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Leswalt is a small parish, formerly belonging to the monks of Tongland. Its eight square miles lie in the Rhinns between Portpatrick and Stranraer to the south and Kirkcolm to the north. Within its hilly terrain it has fine meadows and, especially in the south, pastures which traditionally grazed black Galloway cattle and also sheep of Cheviot, black-faced and mixed breeds. Once famed for goat whey and for fine Loch Ryan oysters, over on the Black Shore, the wild and rocky west coast facing the Irish Sea, Uchtred Agnew's pans produced salt in Leswalt for some 300 years from 1637. On the moor above Salt Pans Bay is an Iron Age fort, while Sir Andrew Agnew's monument on the Tor of Craigoch above Leswalt village tops a prehistoric hill fort and provides a fine view for today's visitor.
The heritors in the 1800s were the Earl of Stair and the Agnews of Lochnaw and of Sheuchan, Lochnaw Castle's spectacularly located rectangular tower dating from around 1500. The island in Lochnaw, a loch which has been drained and refilled in its long lifespan, once held an earlier stronghold, taken and dismantled by Archibald the Grim in 1390. There is no town in the parish and Stranraer is the commercial center, but Creachmore is home to one of the last golf courses by the famous James Braid, laid out in 1951, while Aldouran Glen, east of Leswalt village, can show a fine display of exotic trees and rare plants.
"The 'Old' (1791) and 'New' (1834-45) Statistical Accounts of Scotland provide detailed parish reports - and in the case of the 'New' county reports - for the whole of Scotland, covering a wide spectrum of subjects including agriculture, education, trades, religion and social customs." (EDINA, hosted by Edinburgh University Data Library).
This is a must read, as it contains excellent physical and social descriptions of the parish, Use the link below to access the scanned extracts. You may choose to read county reports which give a more general view of Wigton(Wigtown), or go directly to the pages devoted to your parish of interest.
|1855-1875||C118911 or M118911|
|1720-1820||C118912 or M118912|
|1820-1854||C118914 or M118914|
General information on all Wigtownshire census is more fully explained on Wigtownshire Census Records.
The 1851 Census is today available, as a full transcription,
on the Dumfries and Galloway local government's library
system web site, for Dumfries and for the two Galloway
counties of Wigtownshire and Kirkcudbright, and we are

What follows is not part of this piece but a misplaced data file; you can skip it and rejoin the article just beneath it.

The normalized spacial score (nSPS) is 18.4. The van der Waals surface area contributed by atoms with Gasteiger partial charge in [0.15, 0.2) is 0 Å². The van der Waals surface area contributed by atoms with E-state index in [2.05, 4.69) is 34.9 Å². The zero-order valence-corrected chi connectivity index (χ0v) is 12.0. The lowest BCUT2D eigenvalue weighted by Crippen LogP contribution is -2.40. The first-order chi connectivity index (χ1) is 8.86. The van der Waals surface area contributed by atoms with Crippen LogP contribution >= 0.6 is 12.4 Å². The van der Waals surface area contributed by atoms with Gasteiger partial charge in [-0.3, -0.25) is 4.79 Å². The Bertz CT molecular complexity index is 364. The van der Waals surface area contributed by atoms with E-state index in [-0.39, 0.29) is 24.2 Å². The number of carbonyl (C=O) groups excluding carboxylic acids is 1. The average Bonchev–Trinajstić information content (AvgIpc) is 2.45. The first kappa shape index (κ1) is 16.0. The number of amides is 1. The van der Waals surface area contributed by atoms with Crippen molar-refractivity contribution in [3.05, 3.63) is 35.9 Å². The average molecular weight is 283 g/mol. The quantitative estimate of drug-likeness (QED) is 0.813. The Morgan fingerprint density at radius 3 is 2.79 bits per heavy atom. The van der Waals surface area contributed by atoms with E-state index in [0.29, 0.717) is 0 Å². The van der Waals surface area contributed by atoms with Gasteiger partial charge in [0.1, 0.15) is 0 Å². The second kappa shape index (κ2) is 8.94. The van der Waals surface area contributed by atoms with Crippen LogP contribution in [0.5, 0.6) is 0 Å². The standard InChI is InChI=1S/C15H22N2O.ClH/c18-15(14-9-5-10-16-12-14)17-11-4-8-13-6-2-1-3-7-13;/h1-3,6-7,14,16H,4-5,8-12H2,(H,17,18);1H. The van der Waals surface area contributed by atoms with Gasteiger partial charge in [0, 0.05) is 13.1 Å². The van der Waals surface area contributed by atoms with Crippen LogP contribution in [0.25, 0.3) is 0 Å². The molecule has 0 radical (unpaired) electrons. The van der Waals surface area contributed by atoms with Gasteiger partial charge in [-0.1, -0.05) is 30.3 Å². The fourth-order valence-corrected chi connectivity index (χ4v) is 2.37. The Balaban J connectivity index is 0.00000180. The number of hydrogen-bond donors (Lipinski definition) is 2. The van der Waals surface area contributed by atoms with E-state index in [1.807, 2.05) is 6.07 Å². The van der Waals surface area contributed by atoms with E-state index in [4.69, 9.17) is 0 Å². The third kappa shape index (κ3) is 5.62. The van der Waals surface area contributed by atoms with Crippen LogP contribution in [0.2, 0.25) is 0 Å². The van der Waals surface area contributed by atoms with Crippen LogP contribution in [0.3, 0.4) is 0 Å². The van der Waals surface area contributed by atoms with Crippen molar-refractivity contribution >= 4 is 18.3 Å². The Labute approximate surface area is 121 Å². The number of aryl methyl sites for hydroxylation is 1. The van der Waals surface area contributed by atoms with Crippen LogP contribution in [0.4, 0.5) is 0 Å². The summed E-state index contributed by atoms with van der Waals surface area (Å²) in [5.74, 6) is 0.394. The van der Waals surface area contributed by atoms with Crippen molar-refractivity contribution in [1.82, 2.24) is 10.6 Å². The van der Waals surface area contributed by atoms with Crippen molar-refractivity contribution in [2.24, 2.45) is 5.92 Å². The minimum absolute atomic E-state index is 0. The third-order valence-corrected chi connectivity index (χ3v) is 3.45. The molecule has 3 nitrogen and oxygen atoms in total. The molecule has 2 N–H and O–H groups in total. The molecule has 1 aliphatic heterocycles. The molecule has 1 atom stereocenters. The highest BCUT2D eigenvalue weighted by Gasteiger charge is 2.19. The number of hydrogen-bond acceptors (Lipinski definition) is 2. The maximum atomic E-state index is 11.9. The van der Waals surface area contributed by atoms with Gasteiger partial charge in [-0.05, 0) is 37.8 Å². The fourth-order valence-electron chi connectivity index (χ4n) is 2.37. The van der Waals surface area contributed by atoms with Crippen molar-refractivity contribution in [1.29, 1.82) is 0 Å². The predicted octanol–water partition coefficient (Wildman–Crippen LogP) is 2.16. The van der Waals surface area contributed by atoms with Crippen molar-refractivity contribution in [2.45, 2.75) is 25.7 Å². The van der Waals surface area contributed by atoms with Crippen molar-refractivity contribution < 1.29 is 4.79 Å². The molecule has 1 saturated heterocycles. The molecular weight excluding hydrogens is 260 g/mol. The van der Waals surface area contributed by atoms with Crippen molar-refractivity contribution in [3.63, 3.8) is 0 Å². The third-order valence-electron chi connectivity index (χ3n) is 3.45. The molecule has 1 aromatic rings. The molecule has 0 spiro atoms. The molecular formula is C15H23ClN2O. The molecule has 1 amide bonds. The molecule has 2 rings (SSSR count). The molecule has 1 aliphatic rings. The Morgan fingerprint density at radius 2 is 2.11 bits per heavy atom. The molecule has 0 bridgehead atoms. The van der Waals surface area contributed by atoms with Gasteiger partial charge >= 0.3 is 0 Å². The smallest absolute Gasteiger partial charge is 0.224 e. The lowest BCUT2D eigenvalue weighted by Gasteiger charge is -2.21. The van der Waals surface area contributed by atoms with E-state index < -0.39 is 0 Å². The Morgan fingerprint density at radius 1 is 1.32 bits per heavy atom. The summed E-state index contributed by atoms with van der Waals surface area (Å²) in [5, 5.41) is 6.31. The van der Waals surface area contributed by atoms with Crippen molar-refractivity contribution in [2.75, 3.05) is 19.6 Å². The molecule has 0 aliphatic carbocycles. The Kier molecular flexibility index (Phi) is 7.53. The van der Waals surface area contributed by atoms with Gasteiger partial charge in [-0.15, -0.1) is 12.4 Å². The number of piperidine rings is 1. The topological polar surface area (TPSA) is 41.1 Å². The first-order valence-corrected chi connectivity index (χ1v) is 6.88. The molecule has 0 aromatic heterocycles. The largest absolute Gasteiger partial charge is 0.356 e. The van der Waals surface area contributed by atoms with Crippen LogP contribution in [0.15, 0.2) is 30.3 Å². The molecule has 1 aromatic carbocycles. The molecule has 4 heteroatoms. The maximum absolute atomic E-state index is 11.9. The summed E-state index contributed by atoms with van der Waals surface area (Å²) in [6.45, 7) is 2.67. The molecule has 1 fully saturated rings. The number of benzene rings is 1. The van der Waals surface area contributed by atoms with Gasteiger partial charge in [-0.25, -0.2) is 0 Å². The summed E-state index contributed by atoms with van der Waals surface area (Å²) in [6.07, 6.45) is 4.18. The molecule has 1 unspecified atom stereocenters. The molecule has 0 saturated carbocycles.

pleased to cite their URL where you can browse it as you
wish. To access the census directly, enter:
But please do remember that these are transcriptions, and therefore, despite best efforts of the volunteers who worked on them, they are liable to introduced errors. The information should therefore always be backed up by reference to original data, using for example the LDS film of the original census.
This 1851 census has also been indexed by John Roy, by Heads of Households, and we are very happy that we are able to include his invaluable key on these pages. In a rather compact manner, it offers both an index and an overview for those who need a more rapid feel for the location of entire groups of families by surname, for instance. Also, if you intend to use the D&G census you may find it useful to refer to John Roy's index to obtain the page number, as the noted URL reference doesn't give that information..
Census references are by parish number / enumeration district number / page number, for example the first entry of the first district on the Leswalt film will be 891/1/1. The exception to this was in 1851 where the page numbers were abandoned and replaced by 'entry numbers'. Therefore, the first entry in Leswalt will have the same number as other years but the second entry, which will normally be on the same page, will read 891/1/2.
The on-line 1851 census developed by the Friends of the Dumfries Archives does not use parish numbers in the search fields, instead, you need to type in the parish name (be careful with the spelling) if you are narrowing the search down to an individual parish. Once you find a likely candidate for the family you are searching for you can start a new search by typing in the parish name and the reference number in district / household number format That will bring up all of that entry only.
|1841||1042847 and 101940 (another filming|
|1851||1042556 and 103774 (another filming)|
|Parish Registers, 1729-1854|
Neglected Birth Entries, 1847-1850.
|1068038 Items 3-4
another filming 102350
A-Z 1729-1854 (1 fiche)
|1841 census||Lorna McCubbin,
and Sam Heron
|OPRs, birth/marriages only||Meg Greenwood|
Published in 1916, Parish Lists of Wigtownshire and Minnigaff, 1684 contains nominal rolls recorded in 1684 of all persons, male or female, over the age of 12, by parish, and domocile. To read more about this index, and to find a link to the Leswalt parish roll, click here.
O.P.R.s refer to Old Parish Records which prior to civil registration in 1855 were ledgers in which the parish cleric entered vital information such as marriage, birth/christening, and in some cases deaths. Parish registers were kept only as well as the cleric had time and inclination to do so. In some parishes, within a particular time, the records are exact, precise and a joy to read, in other periods of time, the same parish records could have sporadic, or barely legible, entries. To read more about Old Parish Records, and see image samples, please view Old Parish Records (OPR)for Wigtownshire
The registers begin in 1729 and end in 1854.
The WigPages Group have transcribed the death register entries for the period beginning 1815, and ending 1843. To view the Leswalt Parish Death Entries, 1815-1843, click here.
[Click here] to view our photogallery of Leswalt.